Endangered Species Anniversary
Some may be surprised to learn that December is more than a month of good cheer. December 2008 has been anything but a month of celebration. The economic recession certainly hasn't done much to boost our feelings of positivity. But even in the midst of all the bad, there is always some good. December this year has been good for Alabama, after Alabama played its way to the SEC Championship game, and coach Nick Saban was named AP Coach of the Year. While December of this year has had some remarkable moments, December 28 of each year remembers a monumental piece of legislation.
December 28 of this year marks the 35th anniversary of the Endangered Species Act, an passed by Nixon to protect all critically endangered species and their dependent ecosystems. Included in the list are plants, invertebrates and vertebrates.
With 117 species on the national endangered species list, the state of Alabama has the third highest ranking. Vertebrae species in Alabama include the gray bat, the leatherback sea turtle, the loggerhead sea turtle, the Alabama sturgeon, the red-cockaded woodpecker along with several different varieties of mussels, snails and fish. Native Alabama plants include 2 types of Alabama ferns, Tennessee yellow-eyed grass, 2 types of leather flower plants, pondberry, leafy prairie clover along with a host of other varieties.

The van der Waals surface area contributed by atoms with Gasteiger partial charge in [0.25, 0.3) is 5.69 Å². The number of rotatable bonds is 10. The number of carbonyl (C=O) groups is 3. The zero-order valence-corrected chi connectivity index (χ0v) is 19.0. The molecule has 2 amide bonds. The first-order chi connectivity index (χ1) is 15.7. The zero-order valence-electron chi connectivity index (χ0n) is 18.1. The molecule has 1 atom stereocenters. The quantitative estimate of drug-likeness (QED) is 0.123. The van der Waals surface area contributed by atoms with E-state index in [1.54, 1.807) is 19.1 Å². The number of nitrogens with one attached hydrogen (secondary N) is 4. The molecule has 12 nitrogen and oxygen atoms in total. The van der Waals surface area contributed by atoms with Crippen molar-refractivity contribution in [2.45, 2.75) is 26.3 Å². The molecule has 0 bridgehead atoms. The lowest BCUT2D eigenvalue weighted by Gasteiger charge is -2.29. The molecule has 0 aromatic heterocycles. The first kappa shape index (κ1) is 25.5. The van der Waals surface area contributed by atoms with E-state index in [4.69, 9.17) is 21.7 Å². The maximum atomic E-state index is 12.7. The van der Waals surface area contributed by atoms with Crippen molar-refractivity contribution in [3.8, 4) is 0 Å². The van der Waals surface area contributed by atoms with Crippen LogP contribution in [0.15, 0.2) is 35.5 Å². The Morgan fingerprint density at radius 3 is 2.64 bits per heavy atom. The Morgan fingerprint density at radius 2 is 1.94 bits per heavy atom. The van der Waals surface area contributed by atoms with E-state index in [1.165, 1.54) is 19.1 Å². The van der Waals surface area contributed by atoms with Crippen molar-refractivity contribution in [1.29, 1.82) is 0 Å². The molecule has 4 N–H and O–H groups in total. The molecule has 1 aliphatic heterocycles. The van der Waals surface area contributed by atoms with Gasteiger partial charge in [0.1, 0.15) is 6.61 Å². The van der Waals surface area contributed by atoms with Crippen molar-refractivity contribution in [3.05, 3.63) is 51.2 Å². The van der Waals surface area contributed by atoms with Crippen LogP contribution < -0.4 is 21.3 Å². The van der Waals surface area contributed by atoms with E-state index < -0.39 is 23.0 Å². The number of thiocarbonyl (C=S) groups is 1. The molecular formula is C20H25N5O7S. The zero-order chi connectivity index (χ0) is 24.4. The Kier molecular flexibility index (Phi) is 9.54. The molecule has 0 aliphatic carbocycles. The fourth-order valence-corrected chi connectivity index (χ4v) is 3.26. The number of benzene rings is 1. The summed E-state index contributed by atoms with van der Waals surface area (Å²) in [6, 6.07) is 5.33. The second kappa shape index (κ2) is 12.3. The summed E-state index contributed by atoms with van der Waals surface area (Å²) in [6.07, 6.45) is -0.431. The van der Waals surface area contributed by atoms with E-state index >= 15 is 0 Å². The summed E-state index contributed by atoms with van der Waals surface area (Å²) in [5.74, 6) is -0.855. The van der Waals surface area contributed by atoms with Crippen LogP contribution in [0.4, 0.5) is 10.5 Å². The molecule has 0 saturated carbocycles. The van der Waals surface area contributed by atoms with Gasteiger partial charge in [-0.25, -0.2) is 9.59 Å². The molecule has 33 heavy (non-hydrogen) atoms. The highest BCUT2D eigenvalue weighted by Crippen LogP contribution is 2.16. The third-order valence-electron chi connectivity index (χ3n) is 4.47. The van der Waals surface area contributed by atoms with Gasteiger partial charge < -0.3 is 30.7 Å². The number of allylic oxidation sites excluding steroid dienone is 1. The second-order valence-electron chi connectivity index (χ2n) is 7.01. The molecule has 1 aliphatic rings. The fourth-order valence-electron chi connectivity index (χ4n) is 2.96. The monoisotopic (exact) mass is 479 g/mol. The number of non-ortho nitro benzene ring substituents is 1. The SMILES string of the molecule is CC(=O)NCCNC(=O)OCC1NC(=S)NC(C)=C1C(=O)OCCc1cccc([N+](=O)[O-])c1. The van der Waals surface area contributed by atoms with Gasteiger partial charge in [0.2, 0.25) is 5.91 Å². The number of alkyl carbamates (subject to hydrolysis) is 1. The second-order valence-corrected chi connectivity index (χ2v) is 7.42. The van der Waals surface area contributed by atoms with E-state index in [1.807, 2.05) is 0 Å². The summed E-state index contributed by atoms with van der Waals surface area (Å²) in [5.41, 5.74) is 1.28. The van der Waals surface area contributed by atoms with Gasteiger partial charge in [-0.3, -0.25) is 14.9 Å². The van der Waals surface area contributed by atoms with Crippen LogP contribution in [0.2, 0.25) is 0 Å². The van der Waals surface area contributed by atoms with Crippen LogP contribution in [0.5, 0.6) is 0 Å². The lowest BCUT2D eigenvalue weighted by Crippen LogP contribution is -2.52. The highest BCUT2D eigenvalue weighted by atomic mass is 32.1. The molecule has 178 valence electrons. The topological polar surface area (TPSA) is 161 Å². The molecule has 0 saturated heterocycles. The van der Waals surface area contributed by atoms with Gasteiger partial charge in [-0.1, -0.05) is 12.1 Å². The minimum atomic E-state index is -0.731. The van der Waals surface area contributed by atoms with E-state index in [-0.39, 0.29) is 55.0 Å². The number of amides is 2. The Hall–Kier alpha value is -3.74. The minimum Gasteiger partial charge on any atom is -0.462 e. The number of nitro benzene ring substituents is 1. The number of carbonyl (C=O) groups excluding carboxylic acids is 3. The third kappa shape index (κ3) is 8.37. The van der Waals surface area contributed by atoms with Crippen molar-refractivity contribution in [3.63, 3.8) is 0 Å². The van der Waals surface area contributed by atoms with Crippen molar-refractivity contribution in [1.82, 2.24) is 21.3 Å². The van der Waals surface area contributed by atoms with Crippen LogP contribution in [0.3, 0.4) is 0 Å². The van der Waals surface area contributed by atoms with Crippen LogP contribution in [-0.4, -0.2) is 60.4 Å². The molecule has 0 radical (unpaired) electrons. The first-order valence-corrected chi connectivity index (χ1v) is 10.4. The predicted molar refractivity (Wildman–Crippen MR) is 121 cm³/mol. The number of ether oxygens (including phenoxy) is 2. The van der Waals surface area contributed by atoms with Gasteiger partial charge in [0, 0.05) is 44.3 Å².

After tuning into "Planet in Peril," which stars Anderson Cooper, Dr. Sanjay Gupta and Lisa Ling as they explore some of today's most pressing environmental issues, I learned that I was grossly uneducated about today's endangered species. The global quest for money hasn't done much for today's animal population. On the show that aired Christmas Day, Anderson Cooper dived into waters near Costa Rica to explore the threatened great white shark population and journeyed to the Congo where he got a taste for the native gorilla's threatened habitat. CNN new comer Lisa Ling flew to Chad where she reported on the fastly dwindling number of wild elephants because of poachers. As the global demand for ivory increases, poachers are quickly wiping out what is already an endangered species.
With New Years right around the corner, I definitely think it's time to remember the Endangered Species Act and work to protect our state's and the world's endangered species.
© Copyright 2008, TuscaloosaNews.com
|Photo © Paul S. Hamilton||HOME / DONATE NOW / SIGN UP FOR E-NETWORK / CONTACT US / PHOTO USE /|